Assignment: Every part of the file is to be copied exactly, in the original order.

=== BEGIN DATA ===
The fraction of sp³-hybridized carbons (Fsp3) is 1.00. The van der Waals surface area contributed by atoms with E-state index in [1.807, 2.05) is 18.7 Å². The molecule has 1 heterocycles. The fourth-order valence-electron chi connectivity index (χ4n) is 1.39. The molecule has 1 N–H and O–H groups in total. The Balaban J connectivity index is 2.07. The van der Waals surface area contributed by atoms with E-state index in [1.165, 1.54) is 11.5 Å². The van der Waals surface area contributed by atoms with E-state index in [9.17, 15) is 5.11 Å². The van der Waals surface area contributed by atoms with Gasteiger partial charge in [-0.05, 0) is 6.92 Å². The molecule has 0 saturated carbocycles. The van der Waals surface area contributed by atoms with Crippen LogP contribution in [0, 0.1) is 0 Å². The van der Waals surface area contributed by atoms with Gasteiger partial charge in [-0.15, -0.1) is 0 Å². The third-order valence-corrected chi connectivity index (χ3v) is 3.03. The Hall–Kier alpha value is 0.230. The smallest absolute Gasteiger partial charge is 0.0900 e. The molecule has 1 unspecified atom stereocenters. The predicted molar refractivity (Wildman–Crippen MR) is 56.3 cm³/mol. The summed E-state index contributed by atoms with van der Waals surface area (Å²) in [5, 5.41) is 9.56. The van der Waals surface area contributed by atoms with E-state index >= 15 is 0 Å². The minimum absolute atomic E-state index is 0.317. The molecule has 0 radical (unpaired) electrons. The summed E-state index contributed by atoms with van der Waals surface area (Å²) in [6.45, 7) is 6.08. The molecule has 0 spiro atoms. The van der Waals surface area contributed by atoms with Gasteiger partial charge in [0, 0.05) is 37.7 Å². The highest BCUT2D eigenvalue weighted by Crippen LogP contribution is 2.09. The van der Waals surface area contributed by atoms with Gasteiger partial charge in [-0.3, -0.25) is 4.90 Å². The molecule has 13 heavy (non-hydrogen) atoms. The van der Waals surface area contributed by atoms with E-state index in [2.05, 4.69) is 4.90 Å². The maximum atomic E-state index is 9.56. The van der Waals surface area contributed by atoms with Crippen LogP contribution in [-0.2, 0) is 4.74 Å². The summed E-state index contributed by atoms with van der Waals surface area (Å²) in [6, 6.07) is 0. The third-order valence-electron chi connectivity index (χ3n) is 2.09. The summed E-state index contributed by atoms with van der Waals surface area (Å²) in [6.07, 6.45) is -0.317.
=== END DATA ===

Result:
The fraction of sp³-hybridized carbons (Fsp3) is 1.00. The van der Waals surface area contributed by atoms with E-state index in [1.807, 2.05) is 18.7 Å². The molecule has 1 heterocycles. The fourth-order valence-electron chi connectivity index (χ4n) is 1.39. The molecule has 1 N–H and O–H groups in total. The Balaban J connectivity index is 2.07. The van der Waals surface area contributed by atoms with E-state index in [1.165, 1.54) is 11.5 Å². The van der Waals surface area contributed by atoms with E-state index in [9.17, 15) is 5.11 Å². The van der Waals surface area contributed by atoms with Gasteiger partial charge in [-0.05, 0) is 6.92 Å². The molecule has 0 saturated carbocycles. The van der Waals surface area contributed by atoms with Crippen LogP contribution in [0, 0.1) is 0 Å². The van der Waals surface area contributed by atoms with Gasteiger partial charge in [-0.15, -0.1) is 0 Å². The third-order valence-corrected chi connectivity index (χ3v) is 3.03. The Hall–Kier alpha value is 0.230. The smallest absolute Gasteiger partial charge is 0.0900 e. The molecule has 1 unspecified atom stereocenters. The predicted molar refractivity (Wildman–Crippen MR) is 56.3 cm³/mol. The summed E-state index contributed by atoms with van der Waals surface area (Å²) in [5, 5.41) is 9.56. The van der Waals surface area contributed by atoms with E-state index >= 15 is 0 Å². The minimum absolute atomic E-state index is 0.317. The molecule has 0 radical (unpaired) electrons. The summed E-state index contributed by atoms with van der Waals surface area (Å²) in [6.45, 7) is 6.08. The molecule has 0 spiro atoms. The van der Waals surface area contributed by atoms with Gasteiger partial charge in [0, 0.05) is 37.7 Å². The highest BCUT2D eigenvalue weighted by Crippen LogP contribution is 2.09. The van der Waals surface area contributed by atoms with Gasteiger partial charge in [-0.3, -0.25) is 4.90 Å². The molecule has 13 heavy (non-hydrogen) atoms. The van der Waals surface area contributed by atoms with E-state index in [2.05, 4.69) is 4.90 Å². The maximum atomic E-state index is 9.56. The van der Waals surface area contributed by atoms with Crippen LogP contribution in [-0.2, 0) is 4.74 Å². The summed E-state index contributed by atoms with van der Waals surface area (Å²) in [6, 6.07) is 0. The third-order valence-electron chi connectivity index (χ3n) is 2.09. The summed E-state index contributed by atoms with van der Waals surface area (Å²) in [6.07, 6.45) is -0.317.